Before we present the control flow for PL/SQL we will remind you some simple principles of Logic that can be used to create intelligent statements. The idea of Logic is that we can make a deduction based on arguments. The Logic is implemented in computer languages using Boolean algebra. This is a mathematics science that handle two values: values true=1 and false=0. The maybe value is not a Boolean value.
In PL/SQL there are two values defined: TRUE and FALSE. A condition is a logical expression that have as result true or false. To create a valid condition we can combine variables, constants, numbers, strings and even objects using logical operators: [AND, OR, NOT] and relation relation operators: [=, >, <, >=, <=, <>, !=, ~=].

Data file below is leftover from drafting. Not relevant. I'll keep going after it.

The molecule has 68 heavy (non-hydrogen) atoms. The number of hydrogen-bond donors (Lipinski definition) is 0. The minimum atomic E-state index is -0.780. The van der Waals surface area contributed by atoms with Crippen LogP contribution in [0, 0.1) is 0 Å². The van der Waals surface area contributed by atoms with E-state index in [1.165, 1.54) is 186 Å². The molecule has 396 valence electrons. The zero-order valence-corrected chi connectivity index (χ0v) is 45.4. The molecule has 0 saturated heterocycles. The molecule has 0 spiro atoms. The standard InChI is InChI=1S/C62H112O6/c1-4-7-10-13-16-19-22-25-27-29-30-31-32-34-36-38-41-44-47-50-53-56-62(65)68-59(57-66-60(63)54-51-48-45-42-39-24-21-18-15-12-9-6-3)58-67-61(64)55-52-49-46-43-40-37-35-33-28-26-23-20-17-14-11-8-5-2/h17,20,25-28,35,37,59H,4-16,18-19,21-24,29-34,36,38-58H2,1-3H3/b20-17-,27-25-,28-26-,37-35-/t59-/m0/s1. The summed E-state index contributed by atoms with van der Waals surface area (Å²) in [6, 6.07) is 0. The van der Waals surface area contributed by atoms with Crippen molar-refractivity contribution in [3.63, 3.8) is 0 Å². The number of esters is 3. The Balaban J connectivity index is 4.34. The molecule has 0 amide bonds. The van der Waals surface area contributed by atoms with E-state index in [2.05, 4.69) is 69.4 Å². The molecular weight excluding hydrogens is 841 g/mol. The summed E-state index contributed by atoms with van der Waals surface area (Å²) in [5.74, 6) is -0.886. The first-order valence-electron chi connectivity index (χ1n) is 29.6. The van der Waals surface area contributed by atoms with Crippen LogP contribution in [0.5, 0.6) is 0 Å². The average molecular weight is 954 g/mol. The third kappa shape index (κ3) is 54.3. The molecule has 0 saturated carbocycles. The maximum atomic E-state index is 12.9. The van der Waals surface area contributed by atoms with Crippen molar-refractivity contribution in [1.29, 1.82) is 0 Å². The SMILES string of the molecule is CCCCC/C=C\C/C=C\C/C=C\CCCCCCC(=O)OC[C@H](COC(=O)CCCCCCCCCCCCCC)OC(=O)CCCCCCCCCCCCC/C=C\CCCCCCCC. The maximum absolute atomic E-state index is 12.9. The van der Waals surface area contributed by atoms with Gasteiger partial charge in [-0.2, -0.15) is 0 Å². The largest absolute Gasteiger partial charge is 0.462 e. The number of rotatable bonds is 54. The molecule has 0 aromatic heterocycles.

The decision statement is the most easy to understand and is one of the most used control statement. This statement is based on a single logical expression and two regions. The true region and the false region. All statements in true region will be executed when the condition is true and the other region is executed when the condition is false.
In the picture above we have a classic structured programming scheme. The picture show the [before] statements as a block then the decision statement "if condition" then two path. The true path on the left and the false path on the right. So after decision is made one block is executed: "then" or "else" block. After this the logical thread continue with the common block [after].
Syntax for IF statement (with two branches):
[before statements] if <condition> then -- statements for true branch ... else -- statements for false branch ... end if; [after statements]
Syntax for IF statement (with one branch):
[before statements] if <condition> then -- statements for condition == true end if; [after statements]